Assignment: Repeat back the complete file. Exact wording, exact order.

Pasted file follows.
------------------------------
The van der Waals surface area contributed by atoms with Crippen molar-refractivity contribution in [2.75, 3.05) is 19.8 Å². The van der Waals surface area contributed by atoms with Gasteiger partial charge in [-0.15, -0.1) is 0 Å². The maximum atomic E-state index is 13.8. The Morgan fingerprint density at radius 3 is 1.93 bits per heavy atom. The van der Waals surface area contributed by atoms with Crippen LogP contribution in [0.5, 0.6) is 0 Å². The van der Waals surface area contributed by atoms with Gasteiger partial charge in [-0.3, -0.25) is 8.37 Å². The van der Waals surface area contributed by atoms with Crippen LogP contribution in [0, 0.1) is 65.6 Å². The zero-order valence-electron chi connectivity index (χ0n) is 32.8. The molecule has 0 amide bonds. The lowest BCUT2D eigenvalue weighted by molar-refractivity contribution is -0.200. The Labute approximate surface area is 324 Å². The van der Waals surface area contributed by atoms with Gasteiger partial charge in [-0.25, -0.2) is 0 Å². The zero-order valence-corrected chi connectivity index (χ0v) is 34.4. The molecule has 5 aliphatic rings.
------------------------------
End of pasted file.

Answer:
The van der Waals surface area contributed by atoms with Crippen molar-refractivity contribution in [2.75, 3.05) is 19.8 Å². The van der Waals surface area contributed by atoms with Gasteiger partial charge in [-0.15, -0.1) is 0 Å². The maximum atomic E-state index is 13.8. The Morgan fingerprint density at radius 3 is 1.93 bits per heavy atom. The van der Waals surface area contributed by atoms with Crippen LogP contribution in [0.5, 0.6) is 0 Å². The van der Waals surface area contributed by atoms with Gasteiger partial charge in [-0.3, -0.25) is 8.37 Å². The van der Waals surface area contributed by atoms with Crippen LogP contribution in [0, 0.1) is 65.6 Å². The zero-order valence-electron chi connectivity index (χ0n) is 32.8. The molecule has 0 amide bonds. The lowest BCUT2D eigenvalue weighted by molar-refractivity contribution is -0.200. The Labute approximate surface area is 324 Å². The van der Waals surface area contributed by atoms with Gasteiger partial charge in [-0.25, -0.2) is 0 Å². The zero-order valence-corrected chi connectivity index (χ0v) is 34.4. The molecule has 5 aliphatic rings.